Resources are available both, online and in the local community. By engaging in base events, teens and their families can gain an education in the methods of abuse, as well as the best ways to avoid those circumstances.

    “One way to help teens protect themselves against abuse is to teach them exactly what it is and then how to set and maintain healthy boundaries,” Maher said. “Many times, dating abuse begins with testing the partner’s stated boundaries and ignoring their requests to stop. Unwanted teasing, excessive jealousy or possessiveness, and direct harassment are forms of emotional abuse and also can set the stage for potential physical violence. These boundary-pushing behaviors are not normal, and they are not a sign of love. Basic respect and mutual consent form the basis of all healthy relationships.”

    If someone experiences abuse, they should seek help from friends, parents, teachers, school counselors, other trusted adults, or perhaps reach out to the Family Advocacy Program or police department on base. Behavioral Health staff can also help teens and their families put a safety plan in place, as well as teach them how to hold the abuser accountable.

    “Starting the conversation with someone can be difficult, but is necessary to let them know you have noticed things that concern you,” Adams said.

    “Help them identify these behaviors by connecting them to national and local resources and sharing information on healthy vs non healthy relationships. Be supportive and not judgmental to help them trust you and want to get help. Connect them to the resources like the Family Advocacy Program, a counselor, a victim advocate or a chaplain. If you feel that someone is in immediate danger and their life is at risk than you can get support by calling 911.”

    Teens face peer influence or peer pressure with things such as smoking, drugs and alcohol, having sex or engaging in sexual activities or unprotected sex, engaging in risky behavior, engaging in criminal behavior and more. They might feel pressured to not tell someone about abuse. Some of this behavior can cause trauma, anxiety and depression.

    “Some things that can help diffuse peer pressure are going on group dates instead of one-on-one dates,” Adams suggested. “It might also help to think of what to say in advance in case someone tries to pressure you. Be ready to call your parents or friends if you need to leave a date and have a code word that you’ve discussed with them.”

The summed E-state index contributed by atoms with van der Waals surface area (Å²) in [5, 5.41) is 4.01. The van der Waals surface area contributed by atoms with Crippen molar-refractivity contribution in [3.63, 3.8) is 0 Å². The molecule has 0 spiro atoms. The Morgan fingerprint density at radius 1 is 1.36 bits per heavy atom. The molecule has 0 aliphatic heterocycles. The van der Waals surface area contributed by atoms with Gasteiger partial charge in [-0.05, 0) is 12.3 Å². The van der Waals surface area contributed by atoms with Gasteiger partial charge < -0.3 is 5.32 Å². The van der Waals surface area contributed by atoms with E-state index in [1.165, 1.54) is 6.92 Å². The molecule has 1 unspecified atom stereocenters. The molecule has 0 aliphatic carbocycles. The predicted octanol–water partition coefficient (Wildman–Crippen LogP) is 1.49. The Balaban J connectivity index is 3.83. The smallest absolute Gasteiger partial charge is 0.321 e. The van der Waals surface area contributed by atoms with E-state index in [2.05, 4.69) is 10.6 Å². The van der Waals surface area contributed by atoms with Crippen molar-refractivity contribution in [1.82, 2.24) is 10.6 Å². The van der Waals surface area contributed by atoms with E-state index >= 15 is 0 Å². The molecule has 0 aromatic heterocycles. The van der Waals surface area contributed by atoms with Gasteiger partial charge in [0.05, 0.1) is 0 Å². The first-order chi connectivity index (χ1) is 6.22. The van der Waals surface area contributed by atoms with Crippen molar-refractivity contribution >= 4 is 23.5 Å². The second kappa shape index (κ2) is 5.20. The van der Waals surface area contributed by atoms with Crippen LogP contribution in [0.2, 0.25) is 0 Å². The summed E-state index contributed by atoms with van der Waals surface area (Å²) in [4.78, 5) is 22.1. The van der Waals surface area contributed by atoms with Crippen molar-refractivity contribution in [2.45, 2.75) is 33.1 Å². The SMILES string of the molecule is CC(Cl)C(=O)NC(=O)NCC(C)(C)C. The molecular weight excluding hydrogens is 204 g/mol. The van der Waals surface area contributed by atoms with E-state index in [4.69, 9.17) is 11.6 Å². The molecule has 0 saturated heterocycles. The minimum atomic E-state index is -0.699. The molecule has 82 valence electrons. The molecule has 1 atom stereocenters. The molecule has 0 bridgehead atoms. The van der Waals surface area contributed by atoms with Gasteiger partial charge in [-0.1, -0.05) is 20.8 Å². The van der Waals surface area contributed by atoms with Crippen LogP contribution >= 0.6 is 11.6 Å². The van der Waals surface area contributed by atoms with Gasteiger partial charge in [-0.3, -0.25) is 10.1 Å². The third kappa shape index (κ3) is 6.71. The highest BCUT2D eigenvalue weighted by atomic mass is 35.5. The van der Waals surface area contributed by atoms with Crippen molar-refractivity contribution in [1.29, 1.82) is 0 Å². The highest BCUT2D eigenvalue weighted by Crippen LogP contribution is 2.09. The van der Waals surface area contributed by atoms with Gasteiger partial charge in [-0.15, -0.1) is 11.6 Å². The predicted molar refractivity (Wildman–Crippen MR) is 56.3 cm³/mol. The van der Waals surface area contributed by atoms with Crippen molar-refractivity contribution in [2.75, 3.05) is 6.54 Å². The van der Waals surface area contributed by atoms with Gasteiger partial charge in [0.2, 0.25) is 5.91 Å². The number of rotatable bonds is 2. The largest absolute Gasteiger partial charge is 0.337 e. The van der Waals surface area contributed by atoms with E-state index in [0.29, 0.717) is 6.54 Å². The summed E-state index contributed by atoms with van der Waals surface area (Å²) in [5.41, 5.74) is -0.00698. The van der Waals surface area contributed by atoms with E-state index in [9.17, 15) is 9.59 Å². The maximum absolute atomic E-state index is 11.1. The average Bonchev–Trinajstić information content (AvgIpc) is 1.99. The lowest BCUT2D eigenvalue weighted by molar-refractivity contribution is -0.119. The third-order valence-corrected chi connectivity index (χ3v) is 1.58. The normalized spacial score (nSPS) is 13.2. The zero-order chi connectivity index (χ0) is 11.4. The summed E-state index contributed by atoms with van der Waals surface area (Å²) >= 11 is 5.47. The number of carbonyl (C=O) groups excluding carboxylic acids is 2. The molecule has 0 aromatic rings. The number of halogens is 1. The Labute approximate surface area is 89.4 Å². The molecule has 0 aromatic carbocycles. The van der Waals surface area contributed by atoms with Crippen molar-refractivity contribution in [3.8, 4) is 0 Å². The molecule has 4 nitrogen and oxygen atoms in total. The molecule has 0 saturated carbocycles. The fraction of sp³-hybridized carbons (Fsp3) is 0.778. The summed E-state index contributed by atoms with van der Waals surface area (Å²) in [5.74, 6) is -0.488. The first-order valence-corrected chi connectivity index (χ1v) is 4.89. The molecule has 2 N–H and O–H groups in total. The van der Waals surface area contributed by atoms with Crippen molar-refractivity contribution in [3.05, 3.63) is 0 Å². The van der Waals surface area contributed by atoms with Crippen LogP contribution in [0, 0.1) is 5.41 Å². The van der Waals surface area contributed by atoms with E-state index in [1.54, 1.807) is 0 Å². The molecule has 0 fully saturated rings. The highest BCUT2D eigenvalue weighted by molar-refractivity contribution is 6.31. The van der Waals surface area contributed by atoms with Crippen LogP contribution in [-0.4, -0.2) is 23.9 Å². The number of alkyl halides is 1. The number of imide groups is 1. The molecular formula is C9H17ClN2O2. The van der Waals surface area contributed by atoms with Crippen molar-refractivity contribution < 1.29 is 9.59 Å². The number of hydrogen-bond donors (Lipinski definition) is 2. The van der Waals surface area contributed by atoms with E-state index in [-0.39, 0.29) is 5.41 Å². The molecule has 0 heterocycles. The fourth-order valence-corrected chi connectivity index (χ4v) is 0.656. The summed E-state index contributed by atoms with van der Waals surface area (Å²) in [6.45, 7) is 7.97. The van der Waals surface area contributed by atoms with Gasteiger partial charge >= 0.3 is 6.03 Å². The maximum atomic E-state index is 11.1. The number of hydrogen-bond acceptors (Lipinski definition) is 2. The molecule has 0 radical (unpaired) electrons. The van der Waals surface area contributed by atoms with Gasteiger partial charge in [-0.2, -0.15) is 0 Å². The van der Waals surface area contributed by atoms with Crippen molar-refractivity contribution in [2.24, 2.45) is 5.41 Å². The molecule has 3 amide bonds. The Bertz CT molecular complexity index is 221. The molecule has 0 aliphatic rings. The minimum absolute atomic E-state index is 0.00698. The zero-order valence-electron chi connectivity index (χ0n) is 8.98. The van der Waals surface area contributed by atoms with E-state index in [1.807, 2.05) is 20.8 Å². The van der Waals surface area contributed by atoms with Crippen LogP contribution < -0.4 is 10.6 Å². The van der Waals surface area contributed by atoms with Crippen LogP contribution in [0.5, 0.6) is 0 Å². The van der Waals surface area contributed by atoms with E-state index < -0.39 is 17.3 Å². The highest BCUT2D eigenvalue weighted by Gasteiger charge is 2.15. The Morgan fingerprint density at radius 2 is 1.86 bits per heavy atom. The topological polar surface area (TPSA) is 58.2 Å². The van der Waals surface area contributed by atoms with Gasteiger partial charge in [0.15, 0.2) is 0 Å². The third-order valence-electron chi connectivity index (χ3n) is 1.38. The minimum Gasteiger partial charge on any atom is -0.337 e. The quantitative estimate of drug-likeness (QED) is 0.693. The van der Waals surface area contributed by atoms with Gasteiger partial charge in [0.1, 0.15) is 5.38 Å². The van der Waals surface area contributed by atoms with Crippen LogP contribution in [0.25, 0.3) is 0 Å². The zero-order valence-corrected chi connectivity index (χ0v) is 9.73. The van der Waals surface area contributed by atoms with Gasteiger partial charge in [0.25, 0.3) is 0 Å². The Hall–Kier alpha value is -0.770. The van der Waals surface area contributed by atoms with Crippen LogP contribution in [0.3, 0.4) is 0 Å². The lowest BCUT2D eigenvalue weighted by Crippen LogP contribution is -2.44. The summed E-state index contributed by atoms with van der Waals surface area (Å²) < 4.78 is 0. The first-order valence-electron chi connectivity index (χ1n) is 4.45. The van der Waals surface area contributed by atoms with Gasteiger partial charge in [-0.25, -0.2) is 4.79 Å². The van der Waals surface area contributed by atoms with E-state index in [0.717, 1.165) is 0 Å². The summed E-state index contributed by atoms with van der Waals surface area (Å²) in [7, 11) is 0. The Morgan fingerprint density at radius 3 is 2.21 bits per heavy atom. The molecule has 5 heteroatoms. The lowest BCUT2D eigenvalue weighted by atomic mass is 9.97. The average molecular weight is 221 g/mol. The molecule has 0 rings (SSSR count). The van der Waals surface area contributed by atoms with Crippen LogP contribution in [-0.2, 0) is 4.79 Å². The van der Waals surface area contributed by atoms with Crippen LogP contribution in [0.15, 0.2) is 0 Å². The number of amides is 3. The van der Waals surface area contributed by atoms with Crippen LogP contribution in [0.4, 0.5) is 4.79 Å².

For safety reasons it is important that the teen tells a parent where the date will be held and until what time. If something happens and the teen needs assistance, they can text the code word to the parent, and the parent can come pick them up, or call them with a made-up story insisting they come home immediately. The date doesn’t need to know that a call or text was pre-designed and planned for safety.

    “No one should ever feel obligated to do something they are not comfortable doing and it’s important to teach their children that it is okay to say ‘no’ and express how they feel,” Adams said. “Parents can also model healthy relationships and demonstrate how honest communication builds trust. Talk with teens about the importance of being respected, and respectful, in relationships. Teach them to use social networks and other digital media responsibly.”

    The Family Advocacy Program and Sexual Assault and Response Program offers free Self Defense Classes which will resume once restrictions are lifted. There are also some local resources which provide virtual, online videos.

    “We encourage everyone to get involved in an activity such as self-defense in order to know what to do in case of an attack, to gain self-defense techniques and to increase self-confidence and safety,” Maher said.

    This February Behavioral Health staff have some interactive events planned for teens, ages 10-17. Some of these events include:
    • Teen Art Contest from 1-22 February 2021
    • Wear Orange Day – Feb. 9
    • Teen Selfie Scavenger Hunt – Feb. 17
    • Take and Make Bags – Feb. 24

    For more information about these events, you can visit the Family Advocacy Program in Bldg. 218 or call: (760) 577-6533. The after-hour support line is: (760) 577-6484.

    Other resources include Military One Source,,, and



    Date Taken: 01.28.2021
    Date Posted: 01.29.2021 13:29
    Story ID: 387936

    Web Views: 139
    Downloads: 0